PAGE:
Justin: I’m very fortunate to have had the best dad, so my approach to fatherhood has been to try and be as much like him as possible. Growing up, my dad was always so present. If I could be just a fraction of the father he was to me, I would consider that a great success.

Mike: My father worked long hours but always made sure he was home for dinner or any of my sporting events. Growing up I thought it was the norm, but looking back now, I realize that he consciously made that choice. I know now that he would go back to work after dinner or a game just to make sure he could have that time with his family. 

What’s your ideal way to spend Father’s Day? And Mike, as a first-time father, what are you most looking forward to?

Justin: With my family. We’re an active family, so an ideal day would be going to a sporting event, swimming in the backyard and then having a barbecue.

Mike: We have a large family and I am excited to spend it with everyone over brunch. The one thing I really look forward to is sitting on the couch with Blair and Morgan listening to her cute and funny sounds and enjoying her newborn snuggles. We faced a lot of challenges to bring Blair into this world and I am feeling very grateful to be able to celebrate Father’s Day this year. 

What are some of the challenges you faced during your early days as a father, and how did you overcome them?

Justin: I don’t think any father or mother is truly prepared to understand how much kids change your life. In the early days of fatherhood, there was a feeling of helplessness because there were biological tasks I just couldn’t do, and there was a lot of sleeplessness. For me, the best way to manage it was to eat right, exercise and be present. Every phase of fatherhood may be stressful in the moment, but it’s all fleeting and it goes by quickly. At some point, you’ll wish you could go back to those moments of rocking your baby when they’re so tiny.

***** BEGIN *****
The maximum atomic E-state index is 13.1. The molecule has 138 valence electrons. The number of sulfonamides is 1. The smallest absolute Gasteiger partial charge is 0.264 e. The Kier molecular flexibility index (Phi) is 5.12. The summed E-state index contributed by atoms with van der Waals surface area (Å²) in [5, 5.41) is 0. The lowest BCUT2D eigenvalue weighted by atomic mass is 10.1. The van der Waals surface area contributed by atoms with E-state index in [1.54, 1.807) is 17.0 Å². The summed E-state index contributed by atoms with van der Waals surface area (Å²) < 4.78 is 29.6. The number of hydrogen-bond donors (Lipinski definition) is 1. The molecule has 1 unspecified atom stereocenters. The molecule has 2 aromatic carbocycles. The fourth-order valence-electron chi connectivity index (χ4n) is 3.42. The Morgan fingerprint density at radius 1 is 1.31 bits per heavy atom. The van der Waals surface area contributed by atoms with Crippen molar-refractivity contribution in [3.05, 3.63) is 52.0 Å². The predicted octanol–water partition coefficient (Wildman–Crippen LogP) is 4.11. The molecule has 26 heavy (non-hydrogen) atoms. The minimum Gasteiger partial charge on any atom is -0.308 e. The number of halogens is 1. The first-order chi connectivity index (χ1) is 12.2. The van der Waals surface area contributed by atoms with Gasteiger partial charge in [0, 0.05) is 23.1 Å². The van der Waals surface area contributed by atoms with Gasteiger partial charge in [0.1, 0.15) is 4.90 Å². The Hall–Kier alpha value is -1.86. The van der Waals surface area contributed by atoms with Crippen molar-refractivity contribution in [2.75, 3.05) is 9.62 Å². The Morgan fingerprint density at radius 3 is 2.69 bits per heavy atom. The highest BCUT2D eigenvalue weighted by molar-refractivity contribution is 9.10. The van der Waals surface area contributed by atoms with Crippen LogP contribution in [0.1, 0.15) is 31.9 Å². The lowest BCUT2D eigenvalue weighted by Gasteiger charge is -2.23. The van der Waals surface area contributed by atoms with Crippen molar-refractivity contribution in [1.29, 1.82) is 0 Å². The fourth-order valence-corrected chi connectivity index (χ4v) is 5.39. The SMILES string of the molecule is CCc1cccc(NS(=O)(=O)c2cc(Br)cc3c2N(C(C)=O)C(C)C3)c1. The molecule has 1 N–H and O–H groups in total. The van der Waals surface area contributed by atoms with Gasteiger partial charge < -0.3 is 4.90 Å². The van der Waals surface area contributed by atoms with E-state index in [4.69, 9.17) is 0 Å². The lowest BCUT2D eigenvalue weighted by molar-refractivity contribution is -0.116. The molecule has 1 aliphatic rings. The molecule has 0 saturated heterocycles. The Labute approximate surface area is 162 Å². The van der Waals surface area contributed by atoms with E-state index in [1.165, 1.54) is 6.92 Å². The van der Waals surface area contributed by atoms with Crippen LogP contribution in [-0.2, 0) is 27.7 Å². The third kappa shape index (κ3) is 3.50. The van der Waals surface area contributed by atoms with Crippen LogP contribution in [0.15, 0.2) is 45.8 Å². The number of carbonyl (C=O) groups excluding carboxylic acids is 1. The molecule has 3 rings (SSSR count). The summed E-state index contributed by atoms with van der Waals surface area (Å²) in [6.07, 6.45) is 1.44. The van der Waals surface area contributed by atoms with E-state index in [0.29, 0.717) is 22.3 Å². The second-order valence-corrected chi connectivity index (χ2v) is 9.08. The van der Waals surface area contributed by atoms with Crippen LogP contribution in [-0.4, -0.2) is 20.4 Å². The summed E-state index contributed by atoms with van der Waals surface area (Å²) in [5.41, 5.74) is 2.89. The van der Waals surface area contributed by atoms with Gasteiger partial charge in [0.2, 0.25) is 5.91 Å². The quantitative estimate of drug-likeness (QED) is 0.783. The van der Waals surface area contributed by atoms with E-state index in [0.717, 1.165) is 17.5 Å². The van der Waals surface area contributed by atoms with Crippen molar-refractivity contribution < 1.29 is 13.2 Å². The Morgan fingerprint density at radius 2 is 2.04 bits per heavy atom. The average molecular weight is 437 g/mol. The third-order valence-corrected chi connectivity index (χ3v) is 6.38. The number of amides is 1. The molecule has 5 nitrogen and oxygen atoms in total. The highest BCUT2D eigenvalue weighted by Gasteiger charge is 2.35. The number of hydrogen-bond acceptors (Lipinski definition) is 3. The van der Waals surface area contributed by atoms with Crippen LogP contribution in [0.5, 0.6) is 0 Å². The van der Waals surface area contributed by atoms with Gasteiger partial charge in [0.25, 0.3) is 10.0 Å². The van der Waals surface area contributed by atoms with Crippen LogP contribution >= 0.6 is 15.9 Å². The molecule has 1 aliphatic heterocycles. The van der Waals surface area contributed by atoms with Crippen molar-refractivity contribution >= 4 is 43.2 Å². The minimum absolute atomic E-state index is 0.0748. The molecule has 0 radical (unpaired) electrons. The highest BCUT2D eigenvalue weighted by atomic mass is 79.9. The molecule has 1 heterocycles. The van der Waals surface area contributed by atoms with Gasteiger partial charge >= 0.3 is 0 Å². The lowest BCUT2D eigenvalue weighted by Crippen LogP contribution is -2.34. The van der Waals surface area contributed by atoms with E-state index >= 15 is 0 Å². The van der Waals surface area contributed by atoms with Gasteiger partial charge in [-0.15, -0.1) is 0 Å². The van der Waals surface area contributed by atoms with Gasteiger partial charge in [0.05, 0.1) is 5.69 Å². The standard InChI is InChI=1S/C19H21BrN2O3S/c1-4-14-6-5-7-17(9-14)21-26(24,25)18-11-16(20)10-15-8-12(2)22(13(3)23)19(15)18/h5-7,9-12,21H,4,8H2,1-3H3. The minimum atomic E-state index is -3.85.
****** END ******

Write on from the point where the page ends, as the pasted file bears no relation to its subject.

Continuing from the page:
Mike: I’ve only been a dad for 7 weeks, so I am still learning new things everyday. I’d say distinguishing between her different cries, changing diapers, and balancing work and home life would be the biggest challenges. My wife and I make a great team, so we work togther to be the best parents we can be.

What’s something you’ve learned from being a father?

Justin: Acceptance. Kids have so few preconceptions. They are more open and accepting of everyone because they haven’t been taught otherwise yet. Re-experiencing life with my children through that lens is refreshing. My kids often question why certain societal challenges exists. I appreciate their questions about societal issues as they often makes me rethink how I perceive different social justice challenges.

Mike: I learned about unconditional love. I don’t think you can truly comprehend it until you hold your child in your arms. In that very moment of holding her, everything changed, and I knew I would always do whatever it takes to make her happy. My parents always spoke about unconditional love, but now I truly understand it.